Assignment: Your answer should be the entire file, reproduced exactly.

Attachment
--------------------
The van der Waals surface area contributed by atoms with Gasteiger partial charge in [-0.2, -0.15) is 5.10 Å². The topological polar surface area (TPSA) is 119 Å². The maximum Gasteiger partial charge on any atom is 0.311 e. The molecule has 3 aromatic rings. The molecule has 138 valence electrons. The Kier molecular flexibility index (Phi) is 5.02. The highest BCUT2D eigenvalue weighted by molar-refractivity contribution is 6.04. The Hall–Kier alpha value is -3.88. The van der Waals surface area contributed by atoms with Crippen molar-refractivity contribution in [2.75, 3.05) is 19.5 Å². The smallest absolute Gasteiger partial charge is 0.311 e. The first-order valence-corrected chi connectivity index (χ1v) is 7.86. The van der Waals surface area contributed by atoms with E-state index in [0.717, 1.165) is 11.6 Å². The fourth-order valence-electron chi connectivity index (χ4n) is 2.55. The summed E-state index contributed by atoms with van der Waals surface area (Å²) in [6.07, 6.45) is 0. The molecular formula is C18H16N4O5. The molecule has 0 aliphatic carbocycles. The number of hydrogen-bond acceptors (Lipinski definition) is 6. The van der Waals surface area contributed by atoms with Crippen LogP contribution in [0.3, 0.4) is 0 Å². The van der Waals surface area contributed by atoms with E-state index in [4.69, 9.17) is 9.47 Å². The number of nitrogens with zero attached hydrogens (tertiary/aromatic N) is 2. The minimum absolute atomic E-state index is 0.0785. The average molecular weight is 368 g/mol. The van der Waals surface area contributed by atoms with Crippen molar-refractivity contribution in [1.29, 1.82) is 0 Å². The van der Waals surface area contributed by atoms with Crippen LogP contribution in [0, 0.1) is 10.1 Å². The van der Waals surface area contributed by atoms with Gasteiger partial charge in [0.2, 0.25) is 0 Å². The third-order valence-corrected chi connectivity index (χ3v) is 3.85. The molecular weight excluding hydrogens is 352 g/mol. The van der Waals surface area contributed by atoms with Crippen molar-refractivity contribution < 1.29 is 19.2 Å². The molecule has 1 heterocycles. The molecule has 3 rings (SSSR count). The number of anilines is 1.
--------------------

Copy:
The van der Waals surface area contributed by atoms with Gasteiger partial charge in [-0.2, -0.15) is 5.10 Å². The topological polar surface area (TPSA) is 119 Å². The maximum Gasteiger partial charge on any atom is 0.311 e. The molecule has 3 aromatic rings. The molecule has 138 valence electrons. The Kier molecular flexibility index (Phi) is 5.02. The highest BCUT2D eigenvalue weighted by molar-refractivity contribution is 6.04. The Hall–Kier alpha value is -3.88. The van der Waals surface area contributed by atoms with Crippen molar-refractivity contribution in [2.75, 3.05) is 19.5 Å². The smallest absolute Gasteiger partial charge is 0.311 e. The first-order valence-corrected chi connectivity index (χ1v) is 7.86. The van der Waals surface area contributed by atoms with E-state index in [0.717, 1.165) is 11.6 Å². The fourth-order valence-electron chi connectivity index (χ4n) is 2.55. The summed E-state index contributed by atoms with van der Waals surface area (Å²) in [6.07, 6.45) is 0. The molecular formula is C18H16N4O5. The molecule has 0 aliphatic carbocycles. The number of hydrogen-bond acceptors (Lipinski definition) is 6. The van der Waals surface area contributed by atoms with Crippen LogP contribution in [0.3, 0.4) is 0 Å². The van der Waals surface area contributed by atoms with E-state index in [4.69, 9.17) is 9.47 Å². The number of nitrogens with zero attached hydrogens (tertiary/aromatic N) is 2. The minimum absolute atomic E-state index is 0.0785. The average molecular weight is 368 g/mol. The van der Waals surface area contributed by atoms with Crippen molar-refractivity contribution in [1.29, 1.82) is 0 Å². The van der Waals surface area contributed by atoms with Crippen LogP contribution in [0, 0.1) is 10.1 Å². The van der Waals surface area contributed by atoms with Gasteiger partial charge in [0.2, 0.25) is 0 Å². The third-order valence-corrected chi connectivity index (χ3v) is 3.85. The molecular weight excluding hydrogens is 352 g/mol. The van der Waals surface area contributed by atoms with Crippen molar-refractivity contribution < 1.29 is 19.2 Å². The molecule has 1 heterocycles. The molecule has 3 rings (SSSR count). The number of anilines is 1.